The 3.0 moniker has its critics. Miller himself, like many in his research community, frowns at the idea of applying old-fashioned software release numbers to a Web that evolves continually and on many fronts. Yet even skeptics acknowledge the advent of something qualitatively different. Early versions of technologies that meet Markoff’s definition are being built into the new online TV service Joost. They’ve been used to organize Yahoo’s food section and make it more searchable. They’re part of Oracle’s latest, most powerful database suite, and Hewlett-Packard has produced open-source tools for creating Semantic Web applications. Massive scientific databases, such as the Creative Commons-affiliated Neurocommons, are being constructed around the new ideas, while entrepreneurs are readying a variety of tools for release this year.
The next wave of technologies might ultimately blend pared-down Semantic Web tools with Web 2.0’s capacity for dynamic user-generated connections. It may include a dash of data mining, with computers automatically extracting patterns from the Net’s hubbub of conversation. The technology will probably take years to fulfill its promise, but it will almost certainly make the Web easier to use.
“There is a clear understanding that there have to be better ways to connect the mass of data online and interrogate it,” says Daniel Waterhouse, a partner at the venture capital firm 3i. Waterhouse calls himself skeptical of the “Web 3.0” hyperbole but has invested in at least one Semantic Web-based business, the U.K. company Garlik. “We’re just at the start,” he says. “What we can do with search today is very primitive.”
Melvil Dewey and the Vision of a New Web
For more than a decade, Miller has been at the center of this slow-cresting technological wave. Other names have been more prominent–Web creator Tim Berners-Lee is the Semantic Web’s most visible proselytizer, for example. But Miller’s own experiences trace the technology’s history, from academic halls through standards bodies and, finally, into the private sector.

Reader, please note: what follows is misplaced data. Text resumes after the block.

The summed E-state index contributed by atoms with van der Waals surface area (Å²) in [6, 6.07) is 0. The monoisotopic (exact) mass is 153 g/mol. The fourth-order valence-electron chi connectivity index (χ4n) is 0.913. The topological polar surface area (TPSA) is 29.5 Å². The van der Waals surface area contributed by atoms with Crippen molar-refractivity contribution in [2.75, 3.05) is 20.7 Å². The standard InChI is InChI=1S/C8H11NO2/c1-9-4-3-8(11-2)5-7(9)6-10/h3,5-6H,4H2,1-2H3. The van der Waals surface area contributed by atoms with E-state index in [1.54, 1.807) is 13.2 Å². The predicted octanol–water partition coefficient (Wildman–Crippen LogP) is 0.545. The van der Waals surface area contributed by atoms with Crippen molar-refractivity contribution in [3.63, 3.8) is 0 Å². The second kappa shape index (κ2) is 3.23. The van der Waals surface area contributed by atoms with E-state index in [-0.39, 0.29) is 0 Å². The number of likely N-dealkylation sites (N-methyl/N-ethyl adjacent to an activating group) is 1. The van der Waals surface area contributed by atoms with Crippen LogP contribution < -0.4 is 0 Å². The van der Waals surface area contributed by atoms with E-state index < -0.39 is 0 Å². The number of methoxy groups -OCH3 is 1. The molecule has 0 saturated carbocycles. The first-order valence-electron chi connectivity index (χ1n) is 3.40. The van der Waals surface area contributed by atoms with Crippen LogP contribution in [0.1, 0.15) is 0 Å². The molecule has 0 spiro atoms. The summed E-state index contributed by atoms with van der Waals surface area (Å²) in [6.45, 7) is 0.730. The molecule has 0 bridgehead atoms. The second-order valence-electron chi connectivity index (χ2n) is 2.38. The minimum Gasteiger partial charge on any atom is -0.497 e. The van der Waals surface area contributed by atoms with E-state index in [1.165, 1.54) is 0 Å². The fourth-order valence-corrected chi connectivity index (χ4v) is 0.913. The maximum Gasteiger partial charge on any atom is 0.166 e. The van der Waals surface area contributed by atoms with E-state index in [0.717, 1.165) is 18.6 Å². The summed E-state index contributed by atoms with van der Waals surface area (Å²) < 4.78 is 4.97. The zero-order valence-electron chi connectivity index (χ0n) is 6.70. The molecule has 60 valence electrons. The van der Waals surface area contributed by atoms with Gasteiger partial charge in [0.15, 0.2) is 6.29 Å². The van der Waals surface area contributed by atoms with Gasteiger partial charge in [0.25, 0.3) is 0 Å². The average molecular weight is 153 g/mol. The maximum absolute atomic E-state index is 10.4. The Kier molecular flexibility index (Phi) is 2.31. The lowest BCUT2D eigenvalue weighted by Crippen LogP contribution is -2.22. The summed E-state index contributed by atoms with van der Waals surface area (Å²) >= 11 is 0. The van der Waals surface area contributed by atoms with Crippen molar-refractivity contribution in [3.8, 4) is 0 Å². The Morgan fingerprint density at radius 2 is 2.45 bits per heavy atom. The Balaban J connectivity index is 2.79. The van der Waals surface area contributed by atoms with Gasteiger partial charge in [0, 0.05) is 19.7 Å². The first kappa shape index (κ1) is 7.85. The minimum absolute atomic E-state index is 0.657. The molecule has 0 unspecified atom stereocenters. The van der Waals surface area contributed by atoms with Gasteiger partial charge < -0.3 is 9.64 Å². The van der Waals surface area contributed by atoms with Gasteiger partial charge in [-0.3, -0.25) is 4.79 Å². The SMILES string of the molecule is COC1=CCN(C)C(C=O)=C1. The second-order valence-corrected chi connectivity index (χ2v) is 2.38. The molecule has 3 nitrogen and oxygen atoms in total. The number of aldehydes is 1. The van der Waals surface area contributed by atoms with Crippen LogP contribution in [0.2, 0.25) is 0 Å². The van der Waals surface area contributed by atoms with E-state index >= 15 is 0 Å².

In the often scruffy Web world, the 39-year-old Miller has been a clean-cut exception, an articulate and persuasive technological evangelist who looks less programmer than confident young diplomat. He’s spent most of his professional life in Dublin, OH, far from Silicon Valley and from MIT, where he continues to serve as a research scientist. But it’s no accident that Zepheira is based in this Columbus suburb, or that Miller himself has stayed put. Dublin is a hub of digital library science, and as the Semantic Web project has attempted to give order to the vast amounts of information online, it has naturally tapped the expertise of library researchers here.
Miller joined this community as a computer engineering student at Ohio State University, near the headquarters of a group called the Online Computer Library Center (OCLC). His initial attraction was simple: OCLC had the largest collection of computers in the vicinity of Ohio State. But it also oversees the venerable Dewey Decimal System, and its members are the modern-day inheritors of Melvil Dewey’s obsession with organizing and accessing information.
Dewey was no technologist, but the libraries of his time were as poorly organized as today’s Web. Books were often placed in simple alphabetical order, or even lined up by size. Libraries commonly numbered shelves and assigned books to them heedless of subject matter. As a 21-year-old librarian’s assistant, Dewey found this system appalling: order, he believed, made for smoother access to information.